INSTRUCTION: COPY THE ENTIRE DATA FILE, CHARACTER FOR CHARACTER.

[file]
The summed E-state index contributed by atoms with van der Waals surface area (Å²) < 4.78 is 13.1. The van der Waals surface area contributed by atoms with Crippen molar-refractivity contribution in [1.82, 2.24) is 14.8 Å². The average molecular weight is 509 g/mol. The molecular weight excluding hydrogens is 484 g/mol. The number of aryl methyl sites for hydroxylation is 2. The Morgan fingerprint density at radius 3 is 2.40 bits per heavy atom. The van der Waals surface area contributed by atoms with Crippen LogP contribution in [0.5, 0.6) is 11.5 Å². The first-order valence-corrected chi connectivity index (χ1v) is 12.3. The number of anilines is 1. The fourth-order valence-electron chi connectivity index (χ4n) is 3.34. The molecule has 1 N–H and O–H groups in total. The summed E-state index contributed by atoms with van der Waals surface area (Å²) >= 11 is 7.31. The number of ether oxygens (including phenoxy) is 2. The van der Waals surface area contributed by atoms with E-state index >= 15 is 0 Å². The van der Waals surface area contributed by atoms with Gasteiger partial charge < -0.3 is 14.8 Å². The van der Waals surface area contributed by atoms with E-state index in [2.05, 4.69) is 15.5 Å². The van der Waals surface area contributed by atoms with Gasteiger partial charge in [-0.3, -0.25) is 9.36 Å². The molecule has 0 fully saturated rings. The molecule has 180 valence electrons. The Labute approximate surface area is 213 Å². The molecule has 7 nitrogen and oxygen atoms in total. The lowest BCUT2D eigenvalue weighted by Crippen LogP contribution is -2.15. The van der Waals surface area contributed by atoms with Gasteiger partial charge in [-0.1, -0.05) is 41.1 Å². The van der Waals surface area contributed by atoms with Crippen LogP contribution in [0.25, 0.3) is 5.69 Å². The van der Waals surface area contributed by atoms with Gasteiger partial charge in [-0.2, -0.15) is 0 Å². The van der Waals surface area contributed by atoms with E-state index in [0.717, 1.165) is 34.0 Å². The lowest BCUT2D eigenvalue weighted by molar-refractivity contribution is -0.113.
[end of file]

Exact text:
The summed E-state index contributed by atoms with van der Waals surface area (Å²) < 4.78 is 13.1. The van der Waals surface area contributed by atoms with Crippen molar-refractivity contribution in [1.82, 2.24) is 14.8 Å². The average molecular weight is 509 g/mol. The molecular weight excluding hydrogens is 484 g/mol. The number of aryl methyl sites for hydroxylation is 2. The Morgan fingerprint density at radius 3 is 2.40 bits per heavy atom. The van der Waals surface area contributed by atoms with Crippen LogP contribution in [0.5, 0.6) is 11.5 Å². The first-order valence-corrected chi connectivity index (χ1v) is 12.3. The number of anilines is 1. The fourth-order valence-electron chi connectivity index (χ4n) is 3.34. The molecule has 1 N–H and O–H groups in total. The summed E-state index contributed by atoms with van der Waals surface area (Å²) >= 11 is 7.31. The number of ether oxygens (including phenoxy) is 2. The van der Waals surface area contributed by atoms with E-state index >= 15 is 0 Å². The van der Waals surface area contributed by atoms with Gasteiger partial charge < -0.3 is 14.8 Å². The van der Waals surface area contributed by atoms with E-state index in [2.05, 4.69) is 15.5 Å². The van der Waals surface area contributed by atoms with Gasteiger partial charge in [-0.3, -0.25) is 9.36 Å². The molecule has 0 fully saturated rings. The molecule has 180 valence electrons. The Labute approximate surface area is 213 Å². The molecule has 7 nitrogen and oxygen atoms in total. The lowest BCUT2D eigenvalue weighted by Crippen LogP contribution is -2.15. The van der Waals surface area contributed by atoms with Gasteiger partial charge in [-0.1, -0.05) is 41.1 Å². The van der Waals surface area contributed by atoms with Crippen LogP contribution in [0.25, 0.3) is 5.69 Å². The van der Waals surface area contributed by atoms with Gasteiger partial charge in [-0.2, -0.15) is 0 Å². The van der Waals surface area contributed by atoms with E-state index in [0.717, 1.165) is 34.0 Å². The lowest BCUT2D eigenvalue weighted by molar-refractivity contribution is -0.113.